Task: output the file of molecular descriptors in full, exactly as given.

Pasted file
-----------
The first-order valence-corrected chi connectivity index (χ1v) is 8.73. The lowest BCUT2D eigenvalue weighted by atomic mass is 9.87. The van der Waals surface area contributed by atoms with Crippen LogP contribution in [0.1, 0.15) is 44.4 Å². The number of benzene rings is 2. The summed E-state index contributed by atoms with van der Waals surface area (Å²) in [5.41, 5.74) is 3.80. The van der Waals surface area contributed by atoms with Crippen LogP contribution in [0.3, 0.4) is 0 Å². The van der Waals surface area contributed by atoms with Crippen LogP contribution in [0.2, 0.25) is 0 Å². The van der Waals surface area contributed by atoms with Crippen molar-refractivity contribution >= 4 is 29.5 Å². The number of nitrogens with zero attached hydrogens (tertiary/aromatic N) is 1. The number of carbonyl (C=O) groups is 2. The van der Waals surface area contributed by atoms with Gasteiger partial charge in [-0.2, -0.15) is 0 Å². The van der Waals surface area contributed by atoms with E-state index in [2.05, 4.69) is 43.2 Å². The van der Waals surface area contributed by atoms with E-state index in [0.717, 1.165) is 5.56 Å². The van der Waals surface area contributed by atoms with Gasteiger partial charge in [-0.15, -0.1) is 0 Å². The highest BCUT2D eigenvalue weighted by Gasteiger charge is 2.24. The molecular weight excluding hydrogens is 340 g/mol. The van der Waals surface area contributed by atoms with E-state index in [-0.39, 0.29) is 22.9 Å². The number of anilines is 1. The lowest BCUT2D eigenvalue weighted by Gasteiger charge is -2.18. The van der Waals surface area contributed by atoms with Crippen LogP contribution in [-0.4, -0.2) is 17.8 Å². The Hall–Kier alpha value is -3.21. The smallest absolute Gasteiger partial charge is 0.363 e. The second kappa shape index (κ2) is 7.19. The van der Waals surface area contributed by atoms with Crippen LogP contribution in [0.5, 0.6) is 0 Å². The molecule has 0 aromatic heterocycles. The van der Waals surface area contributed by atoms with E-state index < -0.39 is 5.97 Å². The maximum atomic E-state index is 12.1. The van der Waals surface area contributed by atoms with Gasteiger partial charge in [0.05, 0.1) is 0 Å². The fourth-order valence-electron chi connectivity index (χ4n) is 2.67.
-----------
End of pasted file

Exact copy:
The first-order valence-corrected chi connectivity index (χ1v) is 8.73. The lowest BCUT2D eigenvalue weighted by atomic mass is 9.87. The van der Waals surface area contributed by atoms with Crippen LogP contribution in [0.1, 0.15) is 44.4 Å². The number of benzene rings is 2. The summed E-state index contributed by atoms with van der Waals surface area (Å²) in [5.41, 5.74) is 3.80. The van der Waals surface area contributed by atoms with Crippen LogP contribution in [0.3, 0.4) is 0 Å². The van der Waals surface area contributed by atoms with Crippen LogP contribution in [0.2, 0.25) is 0 Å². The van der Waals surface area contributed by atoms with Crippen molar-refractivity contribution >= 4 is 29.5 Å². The number of nitrogens with zero attached hydrogens (tertiary/aromatic N) is 1. The number of carbonyl (C=O) groups is 2. The van der Waals surface area contributed by atoms with Gasteiger partial charge in [-0.2, -0.15) is 0 Å². The van der Waals surface area contributed by atoms with E-state index in [2.05, 4.69) is 43.2 Å². The van der Waals surface area contributed by atoms with E-state index in [0.717, 1.165) is 5.56 Å². The van der Waals surface area contributed by atoms with Gasteiger partial charge in [-0.15, -0.1) is 0 Å². The highest BCUT2D eigenvalue weighted by Gasteiger charge is 2.24. The molecular weight excluding hydrogens is 340 g/mol. The van der Waals surface area contributed by atoms with E-state index in [-0.39, 0.29) is 22.9 Å². The number of anilines is 1. The lowest BCUT2D eigenvalue weighted by Gasteiger charge is -2.18. The van der Waals surface area contributed by atoms with Crippen LogP contribution in [-0.4, -0.2) is 17.8 Å². The Hall–Kier alpha value is -3.21. The smallest absolute Gasteiger partial charge is 0.363 e. The second kappa shape index (κ2) is 7.19. The van der Waals surface area contributed by atoms with Crippen LogP contribution in [0.5, 0.6) is 0 Å². The molecule has 0 aromatic heterocycles. The van der Waals surface area contributed by atoms with E-state index < -0.39 is 5.97 Å². The maximum atomic E-state index is 12.1. The van der Waals surface area contributed by atoms with Gasteiger partial charge in [0.05, 0.1) is 0 Å². The fourth-order valence-electron chi connectivity index (χ4n) is 2.67.